Thom Jurek ALL MUSIC GUIDE
"What this quintet sacrifices in formal structure, it more than makes up for by the expression of a communicative vitality. The explosive rhythm duo are revealed as a formidable propulsive unit, but one which also knows how to adapt to the specific character of each wind player; and when it's a matter of following the unpredictable Lol Coxhill, it becomes a high voltage experience. Essentially, this is a music which doesn't reveal itself in fussy details; its effect lies in its spontaneous and generous spirit. The recording deserves reissue, even with its technical limitations; the quality of most of Charlie Parker's recordings also leaves much to be desired, but would that be a sufficient reason to deprive us of them?"
Gustave Cerutti IMPROJAZZ
"Climb into a time machine and travel back 1989 in Yorkshire, England when the weather was autumnal cool, but enough heat was being generated from an ad hoc collection of improvisers to incinerate a block of council flats. Souvenir of Leeds' first Termite Festival, this CD should demolish the idea that all British improv is hushed and effete as completely as termites devour wood. As a matter of fact, there are times while listening to the almost 49 minute disc, that it sounds as if the two saxophonists, one trombonist, bassist and drummer are hungrily chomping through the music the way soft bodied white ants wreck havoc on a house's structure. Initially recorded on a Sony Pro Walkman cassette machine, the strength of the four pieces on this CD reissue is conspicuous enough to overcome any technical weaknesses, which would probably only perturb committed audiophiles. Manoeuvring their way through four lengthy instant compositions - the shortest is a shade under 10 minutes - go for-broke improvisations from the five evoke the intensity of 1960s' Energy music. In fact, there are times when Haslam's gamy baritone saxophone expositions resemble the impassioned tenor saxophone work of Archie Shepp during that era. With Haslam holding down the bottom end, there's enough space left on top for Coxhill's soprano vibrato to wiggle its way through some vaguely Middle-Eastern sounding permutations. Rutherford gets somewhat of a showcase for some fleet slide work, plus double and triple tonguing at the beginning of Termite One Three, sharing the spotlight with some cross sticking and press rolls from Hession. Elsewhere, the organized cacophony accumulates, then divides and subdivides as the horns use a variety of vibratos, overblowing and trilling effects. At one point Coxhill's whine blends with Rutherford's smears and spritzes, elsewhere it faces off against Haslam's baritone rumble as motifs and counter motifs abound. In short, if you want to hear a one-off formation of northern instrumentalists at the height of their powers, performing spur-of-the-moment improvisations, then this CD will be for you."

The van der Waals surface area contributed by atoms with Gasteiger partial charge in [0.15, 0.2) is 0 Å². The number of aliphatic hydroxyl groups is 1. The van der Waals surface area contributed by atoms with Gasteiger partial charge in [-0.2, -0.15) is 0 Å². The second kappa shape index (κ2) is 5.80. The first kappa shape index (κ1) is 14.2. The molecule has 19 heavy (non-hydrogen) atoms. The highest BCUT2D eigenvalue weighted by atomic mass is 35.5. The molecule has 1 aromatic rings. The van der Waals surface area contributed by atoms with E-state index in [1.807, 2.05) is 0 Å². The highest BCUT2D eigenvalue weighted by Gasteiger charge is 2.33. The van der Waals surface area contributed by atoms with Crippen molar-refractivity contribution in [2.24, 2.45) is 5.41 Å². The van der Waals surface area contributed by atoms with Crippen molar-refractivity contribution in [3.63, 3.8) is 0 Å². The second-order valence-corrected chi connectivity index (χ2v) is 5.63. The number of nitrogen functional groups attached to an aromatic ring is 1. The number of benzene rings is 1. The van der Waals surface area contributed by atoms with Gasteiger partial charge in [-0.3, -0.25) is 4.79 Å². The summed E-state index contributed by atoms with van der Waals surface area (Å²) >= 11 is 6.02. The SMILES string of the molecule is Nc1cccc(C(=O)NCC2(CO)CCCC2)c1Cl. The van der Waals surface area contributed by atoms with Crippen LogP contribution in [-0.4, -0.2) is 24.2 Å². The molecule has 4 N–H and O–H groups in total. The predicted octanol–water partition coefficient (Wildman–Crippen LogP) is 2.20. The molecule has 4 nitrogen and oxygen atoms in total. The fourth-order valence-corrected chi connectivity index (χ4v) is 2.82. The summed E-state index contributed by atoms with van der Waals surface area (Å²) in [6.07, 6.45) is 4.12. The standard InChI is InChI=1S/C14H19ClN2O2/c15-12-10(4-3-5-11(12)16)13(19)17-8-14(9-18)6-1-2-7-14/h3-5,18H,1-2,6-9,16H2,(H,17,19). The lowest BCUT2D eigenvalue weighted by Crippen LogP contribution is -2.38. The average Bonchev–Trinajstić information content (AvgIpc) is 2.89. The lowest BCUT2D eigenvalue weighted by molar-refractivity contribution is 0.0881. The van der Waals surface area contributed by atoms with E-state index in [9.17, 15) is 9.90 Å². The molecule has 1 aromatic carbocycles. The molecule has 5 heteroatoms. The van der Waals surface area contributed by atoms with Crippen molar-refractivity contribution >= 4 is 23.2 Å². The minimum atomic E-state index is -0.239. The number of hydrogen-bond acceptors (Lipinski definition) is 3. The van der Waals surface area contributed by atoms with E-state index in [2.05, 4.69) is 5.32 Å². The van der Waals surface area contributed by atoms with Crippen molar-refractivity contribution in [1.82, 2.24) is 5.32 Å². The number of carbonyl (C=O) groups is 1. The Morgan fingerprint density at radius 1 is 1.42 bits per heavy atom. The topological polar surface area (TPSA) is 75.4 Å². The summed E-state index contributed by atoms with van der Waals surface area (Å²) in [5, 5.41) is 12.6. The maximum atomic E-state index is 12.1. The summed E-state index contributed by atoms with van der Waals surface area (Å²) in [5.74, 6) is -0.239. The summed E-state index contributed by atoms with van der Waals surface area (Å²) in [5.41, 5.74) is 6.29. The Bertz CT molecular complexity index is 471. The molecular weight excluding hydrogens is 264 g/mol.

Ken Waxman JAZZ WEEKLY
"Recorded on November 11, 1989, as part of a festival organized by northern England's legendary new music nightspot, the Termite Club in Leeds, this gritty quintet features bassist and Bruce's Fingers label boss Simon H. Fell in the company of improv titans Lol Coxhill (soprano sax) and Paul Rutherford (trombone) and muscular free jazz bruisers George Haslam (baritone sax) and Paul Hession (drums). A lot of ink has been spilled over recent years as to what exactly constitutes the difference between free jazz and free improv, but while musicologists and critics have been arguing over the fine points, the musicians themselves have, as always, gotten on with business. The four extended tracks on Termite One are in effect both — arguably "free improvised jazz": there's the open form of improv and a free flow of ideas not derived from or dependent on a theme, but at the same time the music respects structural principles associated with jazz in its alternation of solo and ensemble passages. Whatever you choose to call it, it's 100 percent live (and well remastered in 1999) and 300 percent alive, brimming over with energy and creativity, and the five musicians are in spectacular form throughout."